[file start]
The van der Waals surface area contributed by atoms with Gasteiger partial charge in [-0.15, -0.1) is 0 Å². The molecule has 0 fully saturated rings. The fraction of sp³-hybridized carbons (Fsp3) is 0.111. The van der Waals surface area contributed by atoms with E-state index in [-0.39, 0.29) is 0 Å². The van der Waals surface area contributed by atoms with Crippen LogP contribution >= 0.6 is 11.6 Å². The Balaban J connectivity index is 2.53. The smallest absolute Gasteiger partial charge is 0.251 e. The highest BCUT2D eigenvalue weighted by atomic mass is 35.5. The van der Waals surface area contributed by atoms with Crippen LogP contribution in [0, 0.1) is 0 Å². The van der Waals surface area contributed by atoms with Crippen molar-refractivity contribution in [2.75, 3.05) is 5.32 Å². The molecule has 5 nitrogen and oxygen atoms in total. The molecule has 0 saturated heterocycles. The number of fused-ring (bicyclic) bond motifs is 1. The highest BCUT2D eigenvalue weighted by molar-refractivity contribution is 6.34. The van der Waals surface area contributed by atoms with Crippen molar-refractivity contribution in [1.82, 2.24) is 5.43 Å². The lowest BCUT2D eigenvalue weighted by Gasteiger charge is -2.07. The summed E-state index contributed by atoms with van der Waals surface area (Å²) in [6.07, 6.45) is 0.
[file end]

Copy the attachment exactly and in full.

The van der Waals surface area contributed by atoms with Gasteiger partial charge in [-0.15, -0.1) is 0 Å². The molecule has 0 fully saturated rings. The fraction of sp³-hybridized carbons (Fsp3) is 0.111. The van der Waals surface area contributed by atoms with E-state index in [-0.39, 0.29) is 0 Å². The van der Waals surface area contributed by atoms with Crippen LogP contribution >= 0.6 is 11.6 Å². The Balaban J connectivity index is 2.53. The smallest absolute Gasteiger partial charge is 0.251 e. The highest BCUT2D eigenvalue weighted by atomic mass is 35.5. The van der Waals surface area contributed by atoms with Crippen LogP contribution in [0, 0.1) is 0 Å². The van der Waals surface area contributed by atoms with Crippen molar-refractivity contribution in [2.75, 3.05) is 5.32 Å². The molecule has 5 nitrogen and oxygen atoms in total. The molecule has 0 saturated heterocycles. The number of fused-ring (bicyclic) bond motifs is 1. The highest BCUT2D eigenvalue weighted by molar-refractivity contribution is 6.34. The van der Waals surface area contributed by atoms with Crippen molar-refractivity contribution in [1.82, 2.24) is 5.43 Å². The lowest BCUT2D eigenvalue weighted by Gasteiger charge is -2.07. The summed E-state index contributed by atoms with van der Waals surface area (Å²) in [6.07, 6.45) is 0.